The truth shall set you free!
It’s 2015. I’ve decided to start this year by exposing a skeleton in my closet. Journalism is a profession that requires trust and credibility.
It is best I own up now before I become famous and the entertainment journalists’ get a hold of this.
Sigh! Here it goes...in May of 2008, I won a 2008 Buick Enclave on the “Ellen DeGeneres Show’ under false pretenses.
I know. I know. You’re shocked and disappointed. Me too!
But, I can explain.
I love the “Ellen DeGeneres Show.’’ I discovered it when I left corporate America to become a stay-at-home mom, when my daughter, Donae, was born seven years ago.
I was flicking through channels one afternoon and witnessed this trendy, white lady, breaking it down to hip-hop music. Not only was the audience engaged, they were practically forming a “Soul Train” line with her.
It was contagious.
With Donae strapped on me in her baby sling, I busted a few moves myself.
I found Ellen to be fresh, entertaining and funny. From that day forward, I held a standing reservation with her program. During one of those episodes she announced she’d be taping a show in Chicago and I declared, “I will be in that audience!”
The problem was, despite my efforts, I couldn’t get tickets.
The Mike Haggerty Buick GMC dealership in Oak Lawn was one of Ellen’s sponsors.
They had a ticket sweepstakes but I didn’t win there either.
I started begging family members to enter and my brother-in-law became the one to manifest my win. However, retrieving the tickets wasn’t instantaneous and he didn’t want to play any further. So, I told him I’d take care of everything, all he’d have to do was attend the show. He acquiesced and gave me the producer’s information so I could complete the process of securing our seats. I had an unsubstantiated theory that Ellen’s producer might be reluctant to communicate with anyone other than him, so I claimed to be his wife.
The producer I corresponded with was Kara Hogan. Her infectious personality was alluring. She appreciated my enthusiasm for the Ellen show. She asked if my husband and I would be interested in arriving to the show early so she could thank us in person. She said we would be joined by a few other Ellen fans and we’d also receive preferred seating.
“Would we?” I said. “We’d be thrilled.”
I now needed to inform my fake husband/brother-in-lawof this honor we were being bestowed. He wasn’t happy about the façade but he didn’t figure my little lie would pose a problem. Well, that little lie began to snowball and became a boulder that couldn’t be concealed. And, I wasn’t the only person hurt when it rolled.
On the day of the taping, we were grouped with about 20 selected fans. All audience members are required to sign waivers upon entry. And, it’s explained that anyone can be randomly selected by Ellen from the audience during the show. Knowing that gave me a surge of desire.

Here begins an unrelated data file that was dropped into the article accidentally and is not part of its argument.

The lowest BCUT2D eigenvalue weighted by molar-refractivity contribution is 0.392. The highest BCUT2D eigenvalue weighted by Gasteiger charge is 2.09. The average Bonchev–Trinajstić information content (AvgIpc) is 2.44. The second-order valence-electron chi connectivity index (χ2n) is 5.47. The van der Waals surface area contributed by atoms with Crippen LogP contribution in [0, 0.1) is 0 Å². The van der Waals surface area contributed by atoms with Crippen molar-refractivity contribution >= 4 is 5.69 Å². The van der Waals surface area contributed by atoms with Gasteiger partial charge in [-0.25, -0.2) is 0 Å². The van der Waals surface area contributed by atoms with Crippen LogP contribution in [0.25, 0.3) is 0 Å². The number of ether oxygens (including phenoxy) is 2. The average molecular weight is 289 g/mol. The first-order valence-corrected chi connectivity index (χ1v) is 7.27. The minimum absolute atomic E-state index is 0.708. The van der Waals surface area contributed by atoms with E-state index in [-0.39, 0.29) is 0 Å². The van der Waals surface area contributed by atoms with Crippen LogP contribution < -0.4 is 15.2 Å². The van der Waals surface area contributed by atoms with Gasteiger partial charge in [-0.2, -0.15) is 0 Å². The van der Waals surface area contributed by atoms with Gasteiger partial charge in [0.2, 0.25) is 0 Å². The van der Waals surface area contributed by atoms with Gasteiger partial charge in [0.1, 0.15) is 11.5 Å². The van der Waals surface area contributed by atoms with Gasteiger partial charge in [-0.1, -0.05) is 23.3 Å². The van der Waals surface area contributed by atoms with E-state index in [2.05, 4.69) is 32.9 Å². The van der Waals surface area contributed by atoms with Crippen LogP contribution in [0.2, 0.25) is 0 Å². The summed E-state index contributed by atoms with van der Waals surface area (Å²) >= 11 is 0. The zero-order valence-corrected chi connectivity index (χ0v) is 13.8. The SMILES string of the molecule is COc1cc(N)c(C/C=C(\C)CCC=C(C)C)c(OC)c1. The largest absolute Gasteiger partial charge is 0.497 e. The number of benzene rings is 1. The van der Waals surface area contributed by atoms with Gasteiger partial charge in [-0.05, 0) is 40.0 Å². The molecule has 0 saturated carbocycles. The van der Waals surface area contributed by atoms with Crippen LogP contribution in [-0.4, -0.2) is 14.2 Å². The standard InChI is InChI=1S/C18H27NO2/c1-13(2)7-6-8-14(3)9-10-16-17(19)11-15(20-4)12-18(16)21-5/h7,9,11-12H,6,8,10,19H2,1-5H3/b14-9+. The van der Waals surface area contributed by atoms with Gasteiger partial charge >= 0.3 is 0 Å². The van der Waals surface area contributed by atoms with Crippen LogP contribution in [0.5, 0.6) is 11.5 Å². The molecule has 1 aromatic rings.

“Pick me. Pick me”, I said in my mind. The law of attraction did not disappoint.
Ellen has a game segment where audience members get to compete for prizes. I nearly jumped three feet when I heard her call me and my brother-in-law to the stage to play.
The memory holds extra significance because the late Robin Williams was her celebrity guest that day. He was still on stage when we were called up. I couldn’t believe I was sharing the stage with Ellen and Robin Williams in front of a live audience of 5,000.
We chatted, danced and joked. Then, we started the game segment. Me, my brother-in-law, along with about 15 audience members, including Robin and Ellen all had to cram inside a Buick Enclave within a certain period of time in order to win.
Robin kept yelling, “Get the seats down. You gotta get them seats down!” I just remember rolling into a ball, eyes closed, praying we were all in before hearing the buzzer sound. I thought we were playing for a Tivo or maybe a TV. But, when the game ended, Ellen handed me the key to a 2008 Buick Enclave valued at $45,000.
I screamed until I depleted my lungs and nearly fainted.
My fervor dissipated when it came time to officially claim the prize. The waivers my fake husband and I filled out revealed different addresses. Mine in particular, had my actual husband, Don’s name listed as my emergency contact.
We were BUSTED! I won a car and lost my credibility.
I felt awful! I e-mailed Kara to apologize and she replied saying, “Was this really for the ticket? I liked you the minute we chatted... I was really looking forward to meeting you and loved your energy...you didn't have to lie...we would’ve wanted you there no matter if he was your husband or in-law... life is too short for betraying who you are for a ticket to the Ellen show.”
I’ll always regret losing the opportunity to become Kara’s friend and that I left her with the impression I was a dishonest person. But, I also recognize what happen wasn’t my intention. And therefore have released the shame and self-condemning thoughts of association. No-one exercises perfect judgment 100 percent of the time. A common best practice is to own your mistakes by confessing them and asking forgiveness. If your heart is sincere, you will feel free. The truth always prevails.
What happened to the car? Well, since me and my brother-in-law weren’t an actual married couple, it was awarded to him because he was the official ticket winner. He gave it to my mother-in-law, who had been praying for a new vehicle.
She still drives it today and gives God total credit for the blessing, as she should.